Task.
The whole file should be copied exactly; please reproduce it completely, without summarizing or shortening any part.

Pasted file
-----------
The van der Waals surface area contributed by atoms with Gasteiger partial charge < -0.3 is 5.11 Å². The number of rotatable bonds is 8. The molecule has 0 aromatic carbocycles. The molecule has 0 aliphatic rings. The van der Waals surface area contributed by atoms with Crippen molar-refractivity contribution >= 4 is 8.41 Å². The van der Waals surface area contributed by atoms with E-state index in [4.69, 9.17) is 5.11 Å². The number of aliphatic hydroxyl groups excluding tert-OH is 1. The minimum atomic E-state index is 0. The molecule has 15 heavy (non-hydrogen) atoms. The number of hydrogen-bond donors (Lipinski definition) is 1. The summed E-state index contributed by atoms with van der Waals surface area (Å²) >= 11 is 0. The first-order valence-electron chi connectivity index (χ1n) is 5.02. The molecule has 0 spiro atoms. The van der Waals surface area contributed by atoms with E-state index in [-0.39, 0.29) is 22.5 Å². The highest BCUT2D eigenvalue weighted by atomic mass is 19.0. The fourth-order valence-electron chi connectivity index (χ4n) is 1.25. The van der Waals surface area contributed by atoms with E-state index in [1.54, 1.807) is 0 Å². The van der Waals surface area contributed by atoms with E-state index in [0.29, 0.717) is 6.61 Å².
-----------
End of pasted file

The van der Waals surface area contributed by atoms with Gasteiger partial charge < -0.3 is 5.11 Å². The number of rotatable bonds is 8. The molecule has 0 aromatic carbocycles. The molecule has 0 aliphatic rings. The van der Waals surface area contributed by atoms with Crippen molar-refractivity contribution >= 4 is 8.41 Å². The van der Waals surface area contributed by atoms with E-state index in [4.69, 9.17) is 5.11 Å². The number of aliphatic hydroxyl groups excluding tert-OH is 1. The minimum atomic E-state index is 0. The molecule has 15 heavy (non-hydrogen) atoms. The number of hydrogen-bond donors (Lipinski definition) is 1. The summed E-state index contributed by atoms with van der Waals surface area (Å²) >= 11 is 0. The first-order valence-electron chi connectivity index (χ1n) is 5.02. The molecule has 0 spiro atoms. The van der Waals surface area contributed by atoms with E-state index in [-0.39, 0.29) is 22.5 Å². The highest BCUT2D eigenvalue weighted by atomic mass is 19.0. The fourth-order valence-electron chi connectivity index (χ4n) is 1.25. The van der Waals surface area contributed by atoms with E-state index in [1.54, 1.807) is 0 Å². The van der Waals surface area contributed by atoms with E-state index in [0.29, 0.717) is 6.61 Å².